Jesus Identified With Sinners
Some Of Whom
Were Quite Wealthy
With recent employment trends in the US going south, leaving a larger-than-usual number of people reliant on unemployment income to make ends meet, budgets are being radically adjusted.
Unemployment benefits are designed to supply only about half one’s normal income and in many cases it works out to be less. Obviously, under these circumstances some expense items have to go.
Since tithing’s status as a fixed expense is regularly debated in good times, it is no surprise that it is scrutinized even more closely during the bad. And most of the discussion focuses on one question:
“Should those living on unemployment benefits, hand-only-reaching-mouth-at-a-stretch, tithe?”
Not only are responses numerous they are often emotional.
We shouldn’t think that strange. It is inevitable that emotion would seep into any arguments about money. Contrary to what people like to think, we love the stuff. We love to keep it – meaning spend or hoard – or we love to brag about giving it away. The more we have to keep or give, the more attached we become to our pet ideas about managing it.
The arguments we put forth in support of our beliefs are no less emotional than the crazy perspectives we entertain about the filthy stuff.
Christianity Today, in their usual approach to dealing with searching questions about pressing needs, has offered three articles from three different perspectives addressing this very question. All of them are interesting. One, however, takes the emotional “cake.”
The article, Tithe Unemployment Benefits? Probably Not, was written by Gary Moore, who is also the author of Faithful Finances 101 and is more a manager of finance than a theologian. In his write up he suggests the tithe was predominantly used for charity and therefore the poor should not be required or expected to give anything, although if compelled by the spirit of generosity they may do so, he condescendingly concedes.
I give him credit for citing one passage of Scripture (Deuteronomy 14:22-29) but must also point out that he ignores a bag full of others. He makes many unsubstantiated remarks that aren’t entirely wrong but are excessively weighted toward the poor and his own opinions. For example:
Jesus, he said, identifies with the poor more than with generous givers.
Sorry Mr. Moore. Jesus identified with “sinners” some of whom happened to be quite wealthy:
- Zacchaeus, Matthew and other tax collectors.
- The disciples, James and John, were called into discipleship out of a successful family business (Matt. 4:21).
- And Joseph of Arimathea was wealthy enough to have a family tomb, the one in which Jesus was buried (Matt. 27:57). Jesus, though poor, gave it back.
- Peter and his brother Andrew were also businessmen (Matt. 4:18-20).
- The only poor person Jesus personally acknowledged was an impoverished widow who gave more than a tithe (Mark 12:42-44).
- The only person he commanded to sell possessions and give to the poor came from a family of autocrats whose wealth was derived from abusing the people they ruled, the poor (Luke 18:22).
- One of the very few examples of charitable givers in the New Testament, Zacchaeus, gave half of his goods to the poor.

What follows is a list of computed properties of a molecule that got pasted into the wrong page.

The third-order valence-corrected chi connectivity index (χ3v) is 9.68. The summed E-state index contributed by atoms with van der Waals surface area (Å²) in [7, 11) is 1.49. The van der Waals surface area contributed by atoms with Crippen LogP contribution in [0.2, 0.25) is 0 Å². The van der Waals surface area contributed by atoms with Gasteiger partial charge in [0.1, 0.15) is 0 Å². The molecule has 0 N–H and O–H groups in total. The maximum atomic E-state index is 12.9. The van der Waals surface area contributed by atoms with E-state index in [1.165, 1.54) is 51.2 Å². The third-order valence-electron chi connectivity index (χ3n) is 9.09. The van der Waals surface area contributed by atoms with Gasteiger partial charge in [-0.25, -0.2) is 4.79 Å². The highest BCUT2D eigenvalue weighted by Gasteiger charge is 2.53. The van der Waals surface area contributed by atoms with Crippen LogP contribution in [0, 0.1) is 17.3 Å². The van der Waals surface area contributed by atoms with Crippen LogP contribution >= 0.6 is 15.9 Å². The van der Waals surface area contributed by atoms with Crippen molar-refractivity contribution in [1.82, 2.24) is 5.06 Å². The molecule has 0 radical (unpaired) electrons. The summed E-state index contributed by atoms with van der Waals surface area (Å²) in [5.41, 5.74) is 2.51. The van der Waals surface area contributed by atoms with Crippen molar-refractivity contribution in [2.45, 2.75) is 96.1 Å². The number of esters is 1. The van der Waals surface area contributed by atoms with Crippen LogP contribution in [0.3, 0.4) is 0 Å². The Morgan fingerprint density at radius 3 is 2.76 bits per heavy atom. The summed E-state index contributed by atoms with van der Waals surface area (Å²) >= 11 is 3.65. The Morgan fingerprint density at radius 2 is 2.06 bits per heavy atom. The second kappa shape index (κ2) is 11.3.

Zacchaeus’ testimony suggests that those living on unemployment benefits – who are much better off than the impoverished widow mentioned above – could still give. If Zaccheus can give 50% they can surely give 10%. It also suggests that Mr. Moore’s slur about churches not needing 10% and pastors living too comfortably may be misleading.
Most churches should therefore not expect the full biblical tithe, particularly if it’s to support a comfortable lifestyle for the church’s leaders.
The leaders of the institution to which the poor widow gave her offering epitomized a self serving attitude but Jesus still commended her for giving and most churches today don’t fall in to the same category. And those pastors who are faithful, Paul said, are worthy of double honor – meaning double pay (I Timothy 5:17). They may not require it but they shouldn’t be punished for receiving a reasonable salary. Paul also said “let him that is taught in the word communicate unto him that teaches in all good things,” (Galatians 6:6).
As I recall, the only person who opposed the use of money for religious purposes (anointing Jesus for burial) was Judas and the excuse he used to oppose this expenditure was giving to the poor.
I believe Mr. Moore should rethink his position.
But let me end with three observations:
One, there might be better ways to help the poor than throwing them a celebration party or giving them money. Don’t misunderstand. I am not opposed to being charitable and the renewed sense of social responsibility in Christian circles is refreshing but we still have a lot to learn about how to get this job done. Attacking the tithe may not be the smartest way to accomplish this. The only clear result is fewer number of people are tithing to their churches. No one can definitely say if the tithe is going to charitable causes or not.
Two, even if people are redirecting their tithes to charitable causes the church and the pastor are still doing the giving and probably suffering because of it.
Three, if the thousands of Christians who don’t tithe would do so there would be more than enough to support church ministries and take care of glaring social needs.
In Tithing, Douglas Leblanc provides much more than a narrow discussion on a traditional issue. He doesn’t repeat the same worn out arguments the same boringly technical way.
Instead, and probably because he is “no theologian or exegetical writer,” Douglas has found an intriguing way to cut to the real heart of the issue. He shares the experiences of eleven different couples and one lone Monsignor, all of whom practice tithing for a very similar reason: selflessness.